Canada Reads·Canadian

Brown Girl in the Ring

Set in Toronto, Nalo Hopkinson's Brown Girl in the Ring is a story of survival in a city overrun by poverty and violence after an economic collapse.

Nalo Hopkinson

In Nalo Hopkinson's enthralling debut novel, Ti-Jeanne survives in a post-apocalyptic urban wasteland where survivors are left to fend for themselves — re-learning how to harvest, barter and forage. And when the wealthy are in need of organs they turn to the poor, who do whatever it takes to stay alive. It's a mesmerizing tale filled with magic, mystery and folklore and featuring an unforgettable protagonist.

Brown Girl in the Ring was a Canada Reads 2008 finalist, when it was defended by Jemeni.

Read an excerpt | Author interviews

From the book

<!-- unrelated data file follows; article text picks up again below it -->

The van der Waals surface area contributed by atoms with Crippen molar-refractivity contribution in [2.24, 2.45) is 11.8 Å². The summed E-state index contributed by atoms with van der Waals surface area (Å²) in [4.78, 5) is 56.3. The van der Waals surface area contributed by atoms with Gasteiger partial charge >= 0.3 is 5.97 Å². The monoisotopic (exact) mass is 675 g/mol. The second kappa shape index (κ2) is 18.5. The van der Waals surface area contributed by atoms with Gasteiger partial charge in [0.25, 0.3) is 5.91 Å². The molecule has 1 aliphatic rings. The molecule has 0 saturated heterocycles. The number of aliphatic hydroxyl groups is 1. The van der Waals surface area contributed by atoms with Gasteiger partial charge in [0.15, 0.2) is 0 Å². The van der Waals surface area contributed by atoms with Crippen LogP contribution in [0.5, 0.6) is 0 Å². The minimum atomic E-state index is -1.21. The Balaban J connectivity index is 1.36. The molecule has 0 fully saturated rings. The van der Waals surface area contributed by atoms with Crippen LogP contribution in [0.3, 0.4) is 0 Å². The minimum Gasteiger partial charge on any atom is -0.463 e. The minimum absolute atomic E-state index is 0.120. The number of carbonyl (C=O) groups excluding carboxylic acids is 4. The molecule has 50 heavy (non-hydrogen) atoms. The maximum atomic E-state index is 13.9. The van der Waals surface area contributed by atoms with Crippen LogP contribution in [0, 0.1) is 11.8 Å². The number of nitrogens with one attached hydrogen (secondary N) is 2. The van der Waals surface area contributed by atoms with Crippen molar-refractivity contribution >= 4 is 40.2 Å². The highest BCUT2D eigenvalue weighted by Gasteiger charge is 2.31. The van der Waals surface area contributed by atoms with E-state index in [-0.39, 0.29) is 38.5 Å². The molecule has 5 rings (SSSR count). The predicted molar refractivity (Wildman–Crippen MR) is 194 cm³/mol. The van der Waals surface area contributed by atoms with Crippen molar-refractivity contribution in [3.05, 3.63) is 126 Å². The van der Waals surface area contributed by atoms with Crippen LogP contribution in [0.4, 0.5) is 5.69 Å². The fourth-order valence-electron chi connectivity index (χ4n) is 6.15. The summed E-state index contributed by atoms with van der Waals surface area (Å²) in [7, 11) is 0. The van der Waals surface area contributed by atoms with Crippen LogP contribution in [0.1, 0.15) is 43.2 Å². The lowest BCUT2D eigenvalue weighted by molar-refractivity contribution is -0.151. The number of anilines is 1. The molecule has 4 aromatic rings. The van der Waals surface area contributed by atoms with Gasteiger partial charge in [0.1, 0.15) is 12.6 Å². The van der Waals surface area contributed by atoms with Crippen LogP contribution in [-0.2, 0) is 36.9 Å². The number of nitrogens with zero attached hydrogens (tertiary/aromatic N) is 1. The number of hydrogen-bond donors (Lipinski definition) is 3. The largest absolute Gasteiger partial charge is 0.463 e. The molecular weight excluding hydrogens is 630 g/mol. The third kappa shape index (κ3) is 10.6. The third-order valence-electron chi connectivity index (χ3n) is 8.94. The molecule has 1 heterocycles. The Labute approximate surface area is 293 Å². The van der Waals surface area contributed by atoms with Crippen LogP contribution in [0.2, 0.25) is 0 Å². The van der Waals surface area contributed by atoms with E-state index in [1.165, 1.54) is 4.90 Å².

As soon as he entered the room, Baines blurted out, "We want you to find us a viable human heart, fast."

"Bloodfire!" Rudy cursed, surprised. "Is that what you a-say?"

He stared at the scared-looking man from the Angel of Mercy transplant hospital up by the Burn. Douglas Baines had obviously never ventured into Rudy's neighbourhood before. The pudgy man had shown up in a cheap, off-the-rack bulletproof that dragged along the flood, his barrel chest straining at its burst buttons. He looked foolish, and he looked like he knew it.

From Brown Girl in the Ring by Nalo Hopkinson ©2007. Published by Grand Central Publishing.

Author interviews

The worlds created by Homer, Kurt Vonnegut, and Michael Crichton were a refuge for young Nalo Hopkinson. The science fiction author shares her love for the genre and talks about the ways she's fighting to keep it growing.
Jamaica 50: Nalo Hopkinson